John Deere Classic (July 12-15): Top player (not otherwise exempt) among top five and ties

    Stock Watch: Lexi, Justin rose or fall this week?

    By Ryan LavnerNovember 21, 2017, 2:36 pm

    Each week on, we’ll examine which players’ stocks and trends are rising and falling in the world of golf.


    Jon Rahm (+9%): Just imagine how good he’ll be in the next few years, when he isn’t playing all of these courses for the first time. With no weaknesses in his game, he’s poised for an even bigger 2018.

    Austin Cook (+7%): From Monday qualifiers to Q-School to close calls on the, it hasn’t been an easy road to the big leagues. Well, he would have fooled us, because it looked awfully easy as the rookie cruised to a win in just his 14th Tour start.

    Ariya (+6%): Her physical tools are as impressive as any on the LPGA, and if she can shore up her mental game – she crumbled upon reaching world No. 1 – then she’ll become the world-beater we always believed she could be.  

    Tommy Fleetwood (+4%): He ran out of gas in Dubai, but no one played better on the European Tour this year than Fleetwood, Europe’s new No. 1, who has risen from 99th to 18th in the world.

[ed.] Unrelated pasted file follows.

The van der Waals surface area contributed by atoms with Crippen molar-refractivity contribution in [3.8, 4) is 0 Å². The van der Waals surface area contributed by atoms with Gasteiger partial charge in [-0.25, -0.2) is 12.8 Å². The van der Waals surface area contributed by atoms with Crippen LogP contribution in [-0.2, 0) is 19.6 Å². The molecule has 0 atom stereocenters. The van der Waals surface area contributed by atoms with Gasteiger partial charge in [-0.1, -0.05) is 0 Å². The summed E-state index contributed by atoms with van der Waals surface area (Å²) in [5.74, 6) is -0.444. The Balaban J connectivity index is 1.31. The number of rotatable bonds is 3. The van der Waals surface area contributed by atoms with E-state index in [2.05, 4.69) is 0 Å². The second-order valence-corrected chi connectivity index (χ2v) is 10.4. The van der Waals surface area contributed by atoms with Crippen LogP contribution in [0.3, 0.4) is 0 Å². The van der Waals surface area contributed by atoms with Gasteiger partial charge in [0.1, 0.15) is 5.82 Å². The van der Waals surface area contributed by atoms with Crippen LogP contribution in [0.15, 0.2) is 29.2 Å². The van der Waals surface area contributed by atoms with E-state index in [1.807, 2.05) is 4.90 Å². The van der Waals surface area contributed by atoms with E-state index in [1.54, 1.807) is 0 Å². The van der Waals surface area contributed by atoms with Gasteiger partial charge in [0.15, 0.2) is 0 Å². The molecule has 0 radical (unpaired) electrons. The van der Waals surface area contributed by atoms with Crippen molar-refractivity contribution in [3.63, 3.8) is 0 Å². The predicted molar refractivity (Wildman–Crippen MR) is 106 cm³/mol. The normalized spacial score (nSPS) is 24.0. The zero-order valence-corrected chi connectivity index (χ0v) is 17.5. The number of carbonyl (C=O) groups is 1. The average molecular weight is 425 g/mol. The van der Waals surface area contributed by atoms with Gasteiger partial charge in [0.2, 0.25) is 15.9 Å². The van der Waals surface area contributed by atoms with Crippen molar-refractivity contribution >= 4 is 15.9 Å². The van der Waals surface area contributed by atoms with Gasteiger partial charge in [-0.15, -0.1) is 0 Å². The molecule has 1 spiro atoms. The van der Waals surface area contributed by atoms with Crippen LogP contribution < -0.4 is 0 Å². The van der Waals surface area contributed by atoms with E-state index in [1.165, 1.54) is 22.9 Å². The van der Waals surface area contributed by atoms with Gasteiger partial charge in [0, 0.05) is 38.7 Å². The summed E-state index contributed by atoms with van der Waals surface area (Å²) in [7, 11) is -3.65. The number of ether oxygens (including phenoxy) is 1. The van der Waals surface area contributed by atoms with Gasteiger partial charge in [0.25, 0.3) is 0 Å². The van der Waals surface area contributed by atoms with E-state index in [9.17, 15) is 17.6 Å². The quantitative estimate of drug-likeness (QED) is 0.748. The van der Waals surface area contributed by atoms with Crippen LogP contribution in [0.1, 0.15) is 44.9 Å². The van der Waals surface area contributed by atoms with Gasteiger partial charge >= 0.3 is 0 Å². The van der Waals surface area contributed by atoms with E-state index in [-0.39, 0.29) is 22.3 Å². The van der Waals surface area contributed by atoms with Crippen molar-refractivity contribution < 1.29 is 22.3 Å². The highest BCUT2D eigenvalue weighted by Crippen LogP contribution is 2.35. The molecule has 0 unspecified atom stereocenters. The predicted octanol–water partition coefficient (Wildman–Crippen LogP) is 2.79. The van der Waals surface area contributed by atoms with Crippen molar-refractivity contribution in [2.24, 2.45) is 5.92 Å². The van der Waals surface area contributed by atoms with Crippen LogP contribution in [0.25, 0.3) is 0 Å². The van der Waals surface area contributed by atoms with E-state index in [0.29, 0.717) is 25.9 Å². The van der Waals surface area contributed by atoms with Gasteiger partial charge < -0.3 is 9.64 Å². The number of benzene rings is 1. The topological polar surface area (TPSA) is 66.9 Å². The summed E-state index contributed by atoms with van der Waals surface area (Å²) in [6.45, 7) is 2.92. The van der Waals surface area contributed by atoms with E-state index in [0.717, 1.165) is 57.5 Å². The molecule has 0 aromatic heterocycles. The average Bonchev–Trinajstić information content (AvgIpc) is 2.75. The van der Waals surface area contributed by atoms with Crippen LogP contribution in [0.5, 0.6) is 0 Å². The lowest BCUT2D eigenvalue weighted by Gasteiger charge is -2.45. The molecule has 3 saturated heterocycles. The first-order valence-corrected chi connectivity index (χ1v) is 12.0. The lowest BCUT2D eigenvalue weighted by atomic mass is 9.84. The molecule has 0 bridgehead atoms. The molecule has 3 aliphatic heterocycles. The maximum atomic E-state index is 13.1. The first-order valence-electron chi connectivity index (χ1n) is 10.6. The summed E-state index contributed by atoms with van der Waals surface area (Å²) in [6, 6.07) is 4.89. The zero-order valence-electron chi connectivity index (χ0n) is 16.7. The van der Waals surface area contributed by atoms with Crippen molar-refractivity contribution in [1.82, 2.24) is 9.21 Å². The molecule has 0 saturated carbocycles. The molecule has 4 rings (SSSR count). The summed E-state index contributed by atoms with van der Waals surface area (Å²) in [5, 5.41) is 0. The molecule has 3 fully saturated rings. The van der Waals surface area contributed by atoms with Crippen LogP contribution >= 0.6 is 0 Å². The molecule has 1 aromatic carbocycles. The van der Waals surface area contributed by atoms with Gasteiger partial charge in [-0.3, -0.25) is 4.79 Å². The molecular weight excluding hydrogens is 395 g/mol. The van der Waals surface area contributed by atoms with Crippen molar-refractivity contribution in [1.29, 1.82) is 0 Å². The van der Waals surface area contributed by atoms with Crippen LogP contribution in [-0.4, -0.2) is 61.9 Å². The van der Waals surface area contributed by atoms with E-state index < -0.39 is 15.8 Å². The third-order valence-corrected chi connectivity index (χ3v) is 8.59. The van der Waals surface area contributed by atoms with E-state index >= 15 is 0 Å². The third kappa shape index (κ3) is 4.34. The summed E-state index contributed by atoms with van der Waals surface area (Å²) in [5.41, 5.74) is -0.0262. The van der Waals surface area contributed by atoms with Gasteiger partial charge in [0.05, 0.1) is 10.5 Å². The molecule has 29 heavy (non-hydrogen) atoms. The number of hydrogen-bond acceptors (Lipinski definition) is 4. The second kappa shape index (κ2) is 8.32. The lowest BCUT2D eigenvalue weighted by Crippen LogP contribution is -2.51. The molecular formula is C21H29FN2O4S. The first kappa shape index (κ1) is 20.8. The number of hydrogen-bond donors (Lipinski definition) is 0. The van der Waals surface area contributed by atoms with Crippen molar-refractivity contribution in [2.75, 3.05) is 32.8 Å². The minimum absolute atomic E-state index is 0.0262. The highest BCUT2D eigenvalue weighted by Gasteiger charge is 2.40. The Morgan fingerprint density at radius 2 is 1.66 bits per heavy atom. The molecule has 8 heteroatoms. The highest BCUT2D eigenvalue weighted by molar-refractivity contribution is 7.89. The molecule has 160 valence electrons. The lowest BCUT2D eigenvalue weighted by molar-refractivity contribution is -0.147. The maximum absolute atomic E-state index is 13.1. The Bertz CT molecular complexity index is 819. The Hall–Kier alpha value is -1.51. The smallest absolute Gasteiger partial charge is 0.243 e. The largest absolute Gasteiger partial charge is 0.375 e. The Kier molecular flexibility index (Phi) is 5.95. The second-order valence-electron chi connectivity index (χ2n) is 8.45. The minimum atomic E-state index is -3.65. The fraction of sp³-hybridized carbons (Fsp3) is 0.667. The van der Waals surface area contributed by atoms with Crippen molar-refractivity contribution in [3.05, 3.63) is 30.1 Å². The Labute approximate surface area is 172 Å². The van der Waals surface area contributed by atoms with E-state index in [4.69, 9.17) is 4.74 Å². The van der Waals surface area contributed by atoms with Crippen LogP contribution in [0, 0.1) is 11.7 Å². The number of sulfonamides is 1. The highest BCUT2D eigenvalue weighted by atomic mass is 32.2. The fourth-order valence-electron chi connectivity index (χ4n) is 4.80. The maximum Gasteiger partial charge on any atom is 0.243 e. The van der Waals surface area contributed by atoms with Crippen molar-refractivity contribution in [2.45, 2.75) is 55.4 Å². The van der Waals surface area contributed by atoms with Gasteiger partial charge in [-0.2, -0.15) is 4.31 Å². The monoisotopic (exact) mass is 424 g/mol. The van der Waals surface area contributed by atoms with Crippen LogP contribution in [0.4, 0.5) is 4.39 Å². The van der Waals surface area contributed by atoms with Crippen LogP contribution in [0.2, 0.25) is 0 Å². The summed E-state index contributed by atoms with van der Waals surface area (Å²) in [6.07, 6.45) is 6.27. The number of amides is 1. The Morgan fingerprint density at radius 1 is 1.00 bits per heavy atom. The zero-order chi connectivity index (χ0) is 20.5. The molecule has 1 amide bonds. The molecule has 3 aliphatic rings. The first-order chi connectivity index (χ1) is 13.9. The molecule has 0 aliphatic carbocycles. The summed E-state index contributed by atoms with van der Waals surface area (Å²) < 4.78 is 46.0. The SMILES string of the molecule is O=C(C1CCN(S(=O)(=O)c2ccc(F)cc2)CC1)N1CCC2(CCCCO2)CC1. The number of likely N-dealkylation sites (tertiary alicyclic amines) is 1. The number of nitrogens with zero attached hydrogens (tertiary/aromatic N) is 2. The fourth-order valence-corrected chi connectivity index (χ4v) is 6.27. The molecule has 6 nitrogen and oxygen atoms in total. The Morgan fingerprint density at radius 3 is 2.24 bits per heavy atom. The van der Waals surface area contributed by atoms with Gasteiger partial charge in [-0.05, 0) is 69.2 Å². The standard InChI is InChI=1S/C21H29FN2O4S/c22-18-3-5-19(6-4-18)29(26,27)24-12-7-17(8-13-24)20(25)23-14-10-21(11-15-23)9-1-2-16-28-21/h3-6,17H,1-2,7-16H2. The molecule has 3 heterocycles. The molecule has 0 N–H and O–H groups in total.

Lexi (+1%): She has one million reasons to be pleased with her performance this year … but golf fans are more likely to remember the six runners-up and two careless mistakes (sloppy marking at the ANA and then a yippy 2-footer in the season finale) that cost her a truly spectacular season.


    J-Rose (-1%): Another high finish in Dubai, but his back-nine 38, after surging into the lead, was shocking. It cost him not just the tournament title, but also the season-long race.  

    Hideki (-2%): After getting blown out at the Dunlop Phoenix, he made headlines by saying there’s a “huge gap” between he and winner Brooks Koepka. Maybe something was lost in translation, but Matsuyama being too hard on himself has been a familiar storyline the second half of the year. For his sake, here’s hoping he loosens up.

    Golf-ball showdown (-3%): Recent comments by big-name stars and Mike Davis’ latest salvo about the need for a reduced-flight ball could set up a nasty battle between golf’s governing bodies and manufacturers.

    DL3 (-4%): Boy, the 53-year-old is getting a little too good at rehab – in recent years, he has overcome a neck fusion, foot injury, broken collarbone and displaced thumb. Up next is hip-replacement surgery.

    LPGA Player of the Year (-5%): Sung Hyun Park and So Yeon Ryu tied for the LPGA’s biggest prize, with 162 points. How is there not a tiebreaker in place, whether it’s scoring average or best major performance? Talk about a buzzkill.

    Titleist's Uihlein fires back at Davis over distance

    By Golf Channel DigitalNovember 21, 2017, 12:59 am